Today the south transept is called the Lady Chapel and the main item here is a 15th or 14th century tomb, which has been used as an altar, with to the left a 13th century piscina and two others of perpendicular style. When Hasted wrote his history of Kent at about 1800, he noted that there was no information on this tomb, and the brass plate had been removed.
For many years this transept was used by the pupils of Cleaves School who sat in tiered pews. When the school was closed these pews were removed in the 1920's to reveal this tomb which few if any villagers knew existed.
EAST FACING WINDOWS. These windows of the Lady Chapel were also destroyed in the second world war as were the others already mentioned when a doodle bug crashed on the Kintons. They now have clear glass, but one was dedicated to Mary Marchant Bouch and the other to Francis Barham Elvey and Frances Margaret Elvey of Bowhill. Francis, a farmer of Bowhill, once owned the group named Elveys Cottages, in the High Street.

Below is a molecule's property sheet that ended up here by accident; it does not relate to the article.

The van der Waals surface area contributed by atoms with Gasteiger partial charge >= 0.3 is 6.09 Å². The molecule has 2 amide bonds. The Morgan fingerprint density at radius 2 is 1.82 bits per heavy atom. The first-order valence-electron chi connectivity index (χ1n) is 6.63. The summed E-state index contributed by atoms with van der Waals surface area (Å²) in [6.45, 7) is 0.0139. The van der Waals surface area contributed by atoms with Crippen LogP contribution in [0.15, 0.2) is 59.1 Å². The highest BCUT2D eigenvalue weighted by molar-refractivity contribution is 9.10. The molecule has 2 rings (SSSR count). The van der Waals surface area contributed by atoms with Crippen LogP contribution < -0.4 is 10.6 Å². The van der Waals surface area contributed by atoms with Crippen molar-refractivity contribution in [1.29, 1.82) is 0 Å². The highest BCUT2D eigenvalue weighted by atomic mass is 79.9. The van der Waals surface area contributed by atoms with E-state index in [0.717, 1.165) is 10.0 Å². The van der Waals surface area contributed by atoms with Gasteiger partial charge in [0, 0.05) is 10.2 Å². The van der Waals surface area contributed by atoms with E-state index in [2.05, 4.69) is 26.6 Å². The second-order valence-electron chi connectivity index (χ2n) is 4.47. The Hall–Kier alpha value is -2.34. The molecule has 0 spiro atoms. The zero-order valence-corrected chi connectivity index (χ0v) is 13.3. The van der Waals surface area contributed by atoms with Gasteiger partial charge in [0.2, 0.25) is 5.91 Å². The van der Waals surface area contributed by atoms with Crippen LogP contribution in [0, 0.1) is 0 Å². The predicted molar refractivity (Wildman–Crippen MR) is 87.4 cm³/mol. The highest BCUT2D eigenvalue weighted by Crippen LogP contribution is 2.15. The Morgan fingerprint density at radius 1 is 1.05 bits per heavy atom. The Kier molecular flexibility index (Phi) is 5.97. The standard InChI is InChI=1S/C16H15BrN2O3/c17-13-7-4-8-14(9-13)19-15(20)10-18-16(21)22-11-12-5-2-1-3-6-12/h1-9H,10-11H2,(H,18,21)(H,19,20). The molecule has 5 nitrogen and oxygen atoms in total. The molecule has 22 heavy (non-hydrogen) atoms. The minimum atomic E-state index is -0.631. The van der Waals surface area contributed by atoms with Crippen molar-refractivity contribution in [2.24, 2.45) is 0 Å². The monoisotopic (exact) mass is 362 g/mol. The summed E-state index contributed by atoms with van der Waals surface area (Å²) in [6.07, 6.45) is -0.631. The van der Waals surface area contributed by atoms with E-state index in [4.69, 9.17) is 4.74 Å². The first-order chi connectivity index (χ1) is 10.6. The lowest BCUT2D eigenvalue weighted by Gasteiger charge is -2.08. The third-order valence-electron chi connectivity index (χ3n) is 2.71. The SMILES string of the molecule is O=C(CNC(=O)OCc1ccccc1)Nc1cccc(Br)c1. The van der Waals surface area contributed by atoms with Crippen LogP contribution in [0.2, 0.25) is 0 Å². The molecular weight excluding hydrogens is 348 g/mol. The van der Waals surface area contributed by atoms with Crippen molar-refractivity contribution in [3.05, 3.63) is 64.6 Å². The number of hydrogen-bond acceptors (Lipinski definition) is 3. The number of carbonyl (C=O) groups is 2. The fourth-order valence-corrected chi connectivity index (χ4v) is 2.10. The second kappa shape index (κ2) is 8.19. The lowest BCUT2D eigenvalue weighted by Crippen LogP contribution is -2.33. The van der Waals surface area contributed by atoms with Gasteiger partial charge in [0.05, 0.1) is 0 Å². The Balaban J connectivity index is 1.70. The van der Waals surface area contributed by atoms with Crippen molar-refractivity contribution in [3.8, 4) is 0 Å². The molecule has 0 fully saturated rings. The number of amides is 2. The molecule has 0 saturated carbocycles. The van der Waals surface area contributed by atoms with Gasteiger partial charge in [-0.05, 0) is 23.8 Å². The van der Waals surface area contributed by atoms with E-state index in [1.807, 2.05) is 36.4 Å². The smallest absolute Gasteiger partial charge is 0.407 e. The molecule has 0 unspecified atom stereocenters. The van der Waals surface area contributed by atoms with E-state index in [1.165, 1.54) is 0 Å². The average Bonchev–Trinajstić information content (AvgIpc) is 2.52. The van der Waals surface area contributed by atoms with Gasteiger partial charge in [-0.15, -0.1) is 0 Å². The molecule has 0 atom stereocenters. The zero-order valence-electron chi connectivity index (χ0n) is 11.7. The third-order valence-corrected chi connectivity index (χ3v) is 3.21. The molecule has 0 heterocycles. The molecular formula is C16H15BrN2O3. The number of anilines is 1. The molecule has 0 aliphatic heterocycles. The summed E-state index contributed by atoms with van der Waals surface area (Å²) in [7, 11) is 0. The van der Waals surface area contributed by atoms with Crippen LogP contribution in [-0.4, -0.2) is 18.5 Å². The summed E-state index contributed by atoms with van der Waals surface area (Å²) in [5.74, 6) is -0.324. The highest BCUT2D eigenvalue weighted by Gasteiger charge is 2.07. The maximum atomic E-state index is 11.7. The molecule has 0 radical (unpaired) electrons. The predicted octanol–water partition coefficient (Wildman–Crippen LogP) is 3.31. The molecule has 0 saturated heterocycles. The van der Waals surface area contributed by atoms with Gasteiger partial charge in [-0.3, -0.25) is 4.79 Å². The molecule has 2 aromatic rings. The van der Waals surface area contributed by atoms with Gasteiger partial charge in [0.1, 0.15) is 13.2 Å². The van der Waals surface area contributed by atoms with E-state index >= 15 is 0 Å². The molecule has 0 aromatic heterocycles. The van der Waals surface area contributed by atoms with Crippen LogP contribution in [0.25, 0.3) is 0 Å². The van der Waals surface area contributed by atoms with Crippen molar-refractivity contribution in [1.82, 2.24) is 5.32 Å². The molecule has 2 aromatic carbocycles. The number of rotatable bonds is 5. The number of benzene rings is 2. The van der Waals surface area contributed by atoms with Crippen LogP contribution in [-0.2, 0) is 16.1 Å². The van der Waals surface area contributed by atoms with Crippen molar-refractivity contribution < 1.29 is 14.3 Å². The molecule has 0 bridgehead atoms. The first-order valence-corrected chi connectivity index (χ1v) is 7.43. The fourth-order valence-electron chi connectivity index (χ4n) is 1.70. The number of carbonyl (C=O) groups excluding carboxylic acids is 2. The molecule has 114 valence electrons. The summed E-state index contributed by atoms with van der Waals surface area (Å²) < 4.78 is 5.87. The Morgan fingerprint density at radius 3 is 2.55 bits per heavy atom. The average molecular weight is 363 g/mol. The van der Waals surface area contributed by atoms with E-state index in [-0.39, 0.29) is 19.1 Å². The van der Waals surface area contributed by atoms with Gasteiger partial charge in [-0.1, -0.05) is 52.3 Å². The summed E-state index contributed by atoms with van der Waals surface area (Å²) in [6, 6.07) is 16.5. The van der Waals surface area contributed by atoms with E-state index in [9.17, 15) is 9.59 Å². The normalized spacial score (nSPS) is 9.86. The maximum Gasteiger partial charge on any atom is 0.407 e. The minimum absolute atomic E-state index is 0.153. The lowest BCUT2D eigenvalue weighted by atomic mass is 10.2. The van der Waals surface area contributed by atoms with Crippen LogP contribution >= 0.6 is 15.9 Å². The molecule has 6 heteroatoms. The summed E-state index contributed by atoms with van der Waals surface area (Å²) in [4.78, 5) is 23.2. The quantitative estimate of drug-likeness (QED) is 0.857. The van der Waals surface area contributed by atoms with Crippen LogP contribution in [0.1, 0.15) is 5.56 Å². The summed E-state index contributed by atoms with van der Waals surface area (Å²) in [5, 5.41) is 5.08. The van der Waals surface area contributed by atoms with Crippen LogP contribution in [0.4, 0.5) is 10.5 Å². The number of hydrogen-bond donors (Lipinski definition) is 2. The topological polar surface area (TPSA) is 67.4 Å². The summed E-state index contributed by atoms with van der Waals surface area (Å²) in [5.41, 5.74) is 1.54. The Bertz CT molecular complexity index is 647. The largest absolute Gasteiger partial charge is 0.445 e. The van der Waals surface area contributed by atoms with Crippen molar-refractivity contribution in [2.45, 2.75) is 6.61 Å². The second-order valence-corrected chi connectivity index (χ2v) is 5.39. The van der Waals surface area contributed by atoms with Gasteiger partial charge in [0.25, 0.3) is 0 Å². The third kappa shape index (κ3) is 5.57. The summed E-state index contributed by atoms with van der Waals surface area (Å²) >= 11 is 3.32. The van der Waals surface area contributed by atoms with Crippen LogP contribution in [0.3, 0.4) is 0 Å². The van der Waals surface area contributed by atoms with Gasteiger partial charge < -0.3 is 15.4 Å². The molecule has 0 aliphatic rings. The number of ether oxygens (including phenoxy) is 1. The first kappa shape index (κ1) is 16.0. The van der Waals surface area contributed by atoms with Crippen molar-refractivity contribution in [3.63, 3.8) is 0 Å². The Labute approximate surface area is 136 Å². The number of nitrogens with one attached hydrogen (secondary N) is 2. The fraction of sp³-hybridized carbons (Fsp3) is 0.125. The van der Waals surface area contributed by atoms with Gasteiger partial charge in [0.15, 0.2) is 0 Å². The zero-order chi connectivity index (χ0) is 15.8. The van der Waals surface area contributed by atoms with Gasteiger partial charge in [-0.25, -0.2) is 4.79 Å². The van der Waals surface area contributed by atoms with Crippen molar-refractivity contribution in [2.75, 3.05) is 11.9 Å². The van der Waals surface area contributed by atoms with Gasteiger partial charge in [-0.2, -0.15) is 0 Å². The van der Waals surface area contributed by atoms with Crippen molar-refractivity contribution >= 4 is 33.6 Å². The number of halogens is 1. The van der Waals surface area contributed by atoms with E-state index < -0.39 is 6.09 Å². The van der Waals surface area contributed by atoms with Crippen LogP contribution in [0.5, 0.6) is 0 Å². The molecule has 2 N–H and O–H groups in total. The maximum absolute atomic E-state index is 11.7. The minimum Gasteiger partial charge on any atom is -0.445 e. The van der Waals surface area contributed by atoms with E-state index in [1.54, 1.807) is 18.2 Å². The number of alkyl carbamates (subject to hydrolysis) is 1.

His funeral took place on Thursday 29th of January 1880. Many gathered to show their last tributes, esteem and respect for a man ever ready to do good and help those in need, who in a short while would have reached the age of 91. He was carried on the shoulders of eight of his own workmen, to a service conducted by the Rev'd Baines, assisted by the Rev'd E Bartlett.
The tomb mentioned above is shown at the bottom of this photo.
The main window of this chapel, facing South, is to the memory of Major General Edward Charles Fletcher of Kenward, and was erected by his widow.
He was born in 1799, and buried in a vault in the churchyard here, on 9th January 1877, aged 77.
To the right of this window are two boards containing a list of our priests, from Laurentius of 1184.
Details of these ministers are listed in a separate section entitled Vicars.